“We hear nothing so clearly as what comes out of silence.”
– David James Duncan
Fresh snow absorbs noise, rendering a canvas of silence along the river. Add to the composition the crunch of vibram soles, the brush of frosty Gore-tex, the crackle of frozen water, and the swish of rhythmic graphite. In the moment before the take… a symphony of profound stillness comes out of the silence.
The Big Wood
The flows have bumped a bit but remain about 25 CFS below the normal flows for this time of year. Hopefully, the mountains will continue to see snow accumulate, as we are holding at 85% of average at the moment. The challenge on the Wood right now is finding a stretch of river that has not been recently fished due to the limited access along the river. If you are willing to walk away from the beaten path, you are sure to find decent fishing. February and March are typically excellent winter dry fly months as the winter sun hangs a bit longer in the sky each day. The winter midge activity on the Wood can be spectacular especially on cloudy, snowy days. No matter what the day gives you, go with a good supply of midge patterns in sizes 16 to 24. If you find surface activity, try a double dry set up with an easy-to-see dry trailed by a smaller midge imitation. This is a great option in low-light conditions. Sometimes switching the small dry in this tandem rig to the non-beaded brassie, which will ride just below the surface film, will fool finicky trout. Also, using light tippet in size 6 or 6.5 X is a good choice for problem fish. Of course, for those times when nothing is happening on the surface, a dry dropper rig with a small, beaded nymph of your choice is effective. Deep nymphing will also produce with a double rig and an indicator or Euro-style.
Silver Creek below Kilpatrick Bridge remains open until the end of March. Snowmelt has brought the river up and flows are normal for this time of year. There may be some surface activity during the warmest part of the day. Still, slow drifting suspended nymph or swinging a lightly weighted bugger off the bank, over the shallow shelves, and through the buckets is the best approach.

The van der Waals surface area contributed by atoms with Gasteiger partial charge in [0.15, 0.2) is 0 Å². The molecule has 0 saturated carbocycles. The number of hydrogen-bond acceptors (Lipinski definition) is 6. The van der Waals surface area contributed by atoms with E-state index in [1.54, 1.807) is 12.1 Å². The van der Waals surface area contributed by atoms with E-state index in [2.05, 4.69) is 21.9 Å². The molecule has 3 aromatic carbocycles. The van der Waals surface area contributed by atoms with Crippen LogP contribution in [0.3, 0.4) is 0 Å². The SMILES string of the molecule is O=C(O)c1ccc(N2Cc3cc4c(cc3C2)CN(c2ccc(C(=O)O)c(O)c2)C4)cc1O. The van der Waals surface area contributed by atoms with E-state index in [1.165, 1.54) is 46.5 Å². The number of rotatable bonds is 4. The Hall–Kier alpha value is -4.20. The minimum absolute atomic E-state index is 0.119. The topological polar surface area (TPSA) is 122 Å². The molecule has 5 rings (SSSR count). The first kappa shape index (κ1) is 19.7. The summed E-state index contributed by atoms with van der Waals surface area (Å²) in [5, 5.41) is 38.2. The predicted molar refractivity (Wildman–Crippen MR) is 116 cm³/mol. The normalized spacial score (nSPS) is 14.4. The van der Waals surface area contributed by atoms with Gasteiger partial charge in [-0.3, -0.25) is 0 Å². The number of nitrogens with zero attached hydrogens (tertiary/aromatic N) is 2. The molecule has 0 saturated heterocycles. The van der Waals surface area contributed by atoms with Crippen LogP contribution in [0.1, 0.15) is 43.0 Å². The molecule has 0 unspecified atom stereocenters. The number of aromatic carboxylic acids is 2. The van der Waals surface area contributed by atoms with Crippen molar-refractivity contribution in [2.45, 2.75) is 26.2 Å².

The Big Lost Below Mackay
With the longer days, an excursion to the Lost for some outstanding spring fishing is a must. The flows are steady at 100 CFS, making for easy wading. You should see midday midge hatch with a few Baetis as well. The fish are feeding aggressively in preparation for the spring spawn. For flies, bring a good assortment of midge and Baetis dries and nymphs. Dry dropper rigs or Euro-style will catch fish all day.
South Fork of the Boise
The river is holding steady at 300 CFS and typically remains at this level until the river closes at the end of March. This area has seen significant snowfall over the last week and travel in and out of the canyon should be done with caution. Be sure to have chains and emergency supplies. More snow and rain are in the forecast. The fishing is fantastic in late February and March, and this area is definitely worth the drive for a full day of fishing. Surface activity can be unpredictable, but those willing to dead drift a nymph or swing a streamer will be rewarded.
Big Wood: Griffiths Gnats | Parachute Midge | Bullet French Nymph | Lite Brite Perdigons | Mayhem Midge | Perdichigons | Pat’s Rubber Legs | Bishop’s Dynamite | Zebra Midge in black, red, or olive
Silver Creek: Griffiths Gnats | Parachute Midge | Bullet French Nymph | Zebra Midge in black, red, or olive | Pine Squirrel Leech
Big Lost: High Vis Adams | Griffiths Gnats | Mayhem Midge | Perdichigons | Bullet French Nymph | TG Hide a Bead Baetis | CDC France Fly | Lite Brite Perdigons | Duracell Jig | Bishop’s Dynamite | Zebra Midge in black, red, or olive
South Fork of the Boise: Gulper Special Olive | High Vis Adams | Mayhem Midge | Perdichigons | Bullet French Nymph | Lite Brite Perdigons | Pat’s Rubber Legs | Bishop’s Dynamite | Zebra Midge in black, red, or olive
|Silver Creek||139 cfs|
|Big Wood||119 cfs|
|The Big Lost||100 cfs|
|South Fork of the Boise||304 cfs|
|Salmon River||1080 cfs|